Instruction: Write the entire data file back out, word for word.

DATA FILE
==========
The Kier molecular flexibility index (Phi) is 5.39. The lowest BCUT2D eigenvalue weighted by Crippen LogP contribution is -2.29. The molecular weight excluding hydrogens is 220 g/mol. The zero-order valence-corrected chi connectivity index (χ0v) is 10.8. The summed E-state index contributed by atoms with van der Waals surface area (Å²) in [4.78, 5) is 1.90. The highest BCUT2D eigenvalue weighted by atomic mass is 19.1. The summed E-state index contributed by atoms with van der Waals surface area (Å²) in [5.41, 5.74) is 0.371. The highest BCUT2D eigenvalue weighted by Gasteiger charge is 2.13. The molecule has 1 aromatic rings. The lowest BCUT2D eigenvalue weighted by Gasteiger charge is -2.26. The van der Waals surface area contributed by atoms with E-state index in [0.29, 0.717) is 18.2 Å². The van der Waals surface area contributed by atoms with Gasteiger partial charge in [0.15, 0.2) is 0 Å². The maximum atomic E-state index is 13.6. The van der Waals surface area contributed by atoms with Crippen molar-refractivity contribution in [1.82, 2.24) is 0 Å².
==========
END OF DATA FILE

The Kier molecular flexibility index (Phi) is 5.39. The lowest BCUT2D eigenvalue weighted by Crippen LogP contribution is -2.29. The molecular weight excluding hydrogens is 220 g/mol. The zero-order valence-corrected chi connectivity index (χ0v) is 10.8. The summed E-state index contributed by atoms with van der Waals surface area (Å²) in [4.78, 5) is 1.90. The highest BCUT2D eigenvalue weighted by atomic mass is 19.1. The summed E-state index contributed by atoms with van der Waals surface area (Å²) in [5.41, 5.74) is 0.371. The highest BCUT2D eigenvalue weighted by Gasteiger charge is 2.13. The molecule has 1 aromatic rings. The lowest BCUT2D eigenvalue weighted by Gasteiger charge is -2.26. The van der Waals surface area contributed by atoms with E-state index in [0.29, 0.717) is 18.2 Å². The van der Waals surface area contributed by atoms with Gasteiger partial charge in [0.15, 0.2) is 0 Å². The maximum atomic E-state index is 13.6. The van der Waals surface area contributed by atoms with Crippen molar-refractivity contribution in [1.82, 2.24) is 0 Å².